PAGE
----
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Dickinson to Durban » Climate Change, Environmental Politics, Key COP17 Issues » Ready or not…

Ready or not…

Will Africa see the sun rise or set for future UN negotiations?

As COP17 looms ever closer, one must ask what outcome is reasonable to expect. According to a document released early this month, the UN has officially identified several important itemsĀ it is placing its hopes on for the Conference:

1. Building institutions to aid the response of developing countries to climate change;

2. Agreeing on a pathway for realizing emissions reductions down the road;

3. Figuring out what will become of the Kyoto Protocol.


Let’s take a quick look at each one. First, institutions exist for handling technology and financing. Developed countries, however, have yet to actually provide the money they already agreed to supply. Thus, one might expect developing countries to apply some pressure at the conference, asking for these funds to finally be made available to them. The developed world doesn’t really want to give out any money, unless in the form of private investment (which is selfishly good for them). And yet their private funds approach has failed to raise the money so far. Looks like this issue will have more tension than progress.

Second, the path forward is very unclear. The first commitment period of Kyoto ends next year and so far there is nothing to replace it. Talk in the developed group suggests getting them to sign on to another round will be difficult, while developing countries like India and China do not want to be placed under binding commitments either. Thus, finding a common path forward under the UNFCCC is likely to be quite difficult. If they cannot agree on one treaty to involve all the critical players (at least in some way, or with responsibilities that kick in down the road), then smaller multilateral agreements may come into favor rather than the UN’s “all for one” system.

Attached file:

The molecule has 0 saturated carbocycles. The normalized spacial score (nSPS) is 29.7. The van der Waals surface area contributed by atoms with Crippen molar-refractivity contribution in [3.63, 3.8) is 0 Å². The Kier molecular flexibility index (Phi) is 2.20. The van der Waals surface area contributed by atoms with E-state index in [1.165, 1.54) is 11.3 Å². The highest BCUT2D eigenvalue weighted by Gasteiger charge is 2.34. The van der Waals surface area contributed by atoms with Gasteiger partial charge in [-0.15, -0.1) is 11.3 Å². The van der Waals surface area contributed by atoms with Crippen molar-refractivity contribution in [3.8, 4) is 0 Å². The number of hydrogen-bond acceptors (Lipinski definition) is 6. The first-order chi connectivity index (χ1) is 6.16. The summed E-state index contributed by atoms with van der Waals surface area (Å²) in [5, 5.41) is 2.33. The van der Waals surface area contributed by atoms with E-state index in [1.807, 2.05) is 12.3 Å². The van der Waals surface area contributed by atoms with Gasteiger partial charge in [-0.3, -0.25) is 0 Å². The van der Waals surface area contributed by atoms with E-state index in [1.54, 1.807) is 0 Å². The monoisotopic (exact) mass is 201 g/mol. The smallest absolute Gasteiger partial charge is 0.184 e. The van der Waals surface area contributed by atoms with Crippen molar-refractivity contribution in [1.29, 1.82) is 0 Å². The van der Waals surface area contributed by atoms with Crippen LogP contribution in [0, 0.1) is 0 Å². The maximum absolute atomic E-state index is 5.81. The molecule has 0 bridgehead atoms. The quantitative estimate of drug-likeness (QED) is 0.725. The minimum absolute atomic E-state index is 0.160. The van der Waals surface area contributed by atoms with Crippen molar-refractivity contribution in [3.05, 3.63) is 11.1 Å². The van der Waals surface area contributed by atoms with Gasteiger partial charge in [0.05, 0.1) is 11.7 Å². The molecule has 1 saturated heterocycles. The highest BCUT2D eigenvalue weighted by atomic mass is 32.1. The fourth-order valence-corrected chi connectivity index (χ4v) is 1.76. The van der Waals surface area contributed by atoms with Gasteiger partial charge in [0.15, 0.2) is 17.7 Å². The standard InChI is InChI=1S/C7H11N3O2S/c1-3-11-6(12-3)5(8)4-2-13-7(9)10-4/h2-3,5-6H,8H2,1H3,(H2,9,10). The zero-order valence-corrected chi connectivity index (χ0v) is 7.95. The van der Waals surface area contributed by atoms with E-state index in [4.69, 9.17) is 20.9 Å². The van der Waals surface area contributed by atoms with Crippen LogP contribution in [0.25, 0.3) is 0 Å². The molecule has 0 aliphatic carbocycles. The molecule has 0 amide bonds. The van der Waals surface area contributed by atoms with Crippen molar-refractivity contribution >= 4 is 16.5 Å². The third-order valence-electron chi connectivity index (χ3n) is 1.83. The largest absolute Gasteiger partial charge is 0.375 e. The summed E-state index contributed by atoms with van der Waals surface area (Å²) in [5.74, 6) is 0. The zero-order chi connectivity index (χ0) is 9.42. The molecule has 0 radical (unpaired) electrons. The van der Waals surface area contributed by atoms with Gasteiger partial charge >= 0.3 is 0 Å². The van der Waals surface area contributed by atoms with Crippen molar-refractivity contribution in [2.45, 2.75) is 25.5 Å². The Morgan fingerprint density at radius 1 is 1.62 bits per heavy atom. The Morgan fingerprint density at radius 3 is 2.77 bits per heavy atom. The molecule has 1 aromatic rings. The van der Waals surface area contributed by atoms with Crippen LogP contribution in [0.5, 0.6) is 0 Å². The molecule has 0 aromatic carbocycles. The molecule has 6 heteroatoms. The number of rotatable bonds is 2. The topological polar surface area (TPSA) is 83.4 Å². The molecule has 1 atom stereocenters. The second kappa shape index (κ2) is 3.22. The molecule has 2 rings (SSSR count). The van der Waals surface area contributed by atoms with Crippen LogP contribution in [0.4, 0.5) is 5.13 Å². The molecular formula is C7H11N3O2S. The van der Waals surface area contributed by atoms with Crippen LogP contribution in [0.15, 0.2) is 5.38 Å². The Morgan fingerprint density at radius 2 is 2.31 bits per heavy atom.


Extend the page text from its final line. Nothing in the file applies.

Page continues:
This relates to the third point. If in fact Kyoto does not get an extension or successor, then it will likely be seen as a huge blow to the developing countries who have valued it so much. It may also hurt developed countries’ credibility, since they are leaving behind the only framework of legally binding emissions. Ultimately, this outcome would also require breaking the negations down into smaller pieces, possibly shattering the UNFCCC between North/South lines in the process.

Clearly the expectations for these critical issues of COP17 are less than bright. We should go over there cautiously optimistic, prepared for utter collapse and hoping for at least a minor breakthrough to maintain Cancun’s budding recovery in what has followed from Copenhagen.

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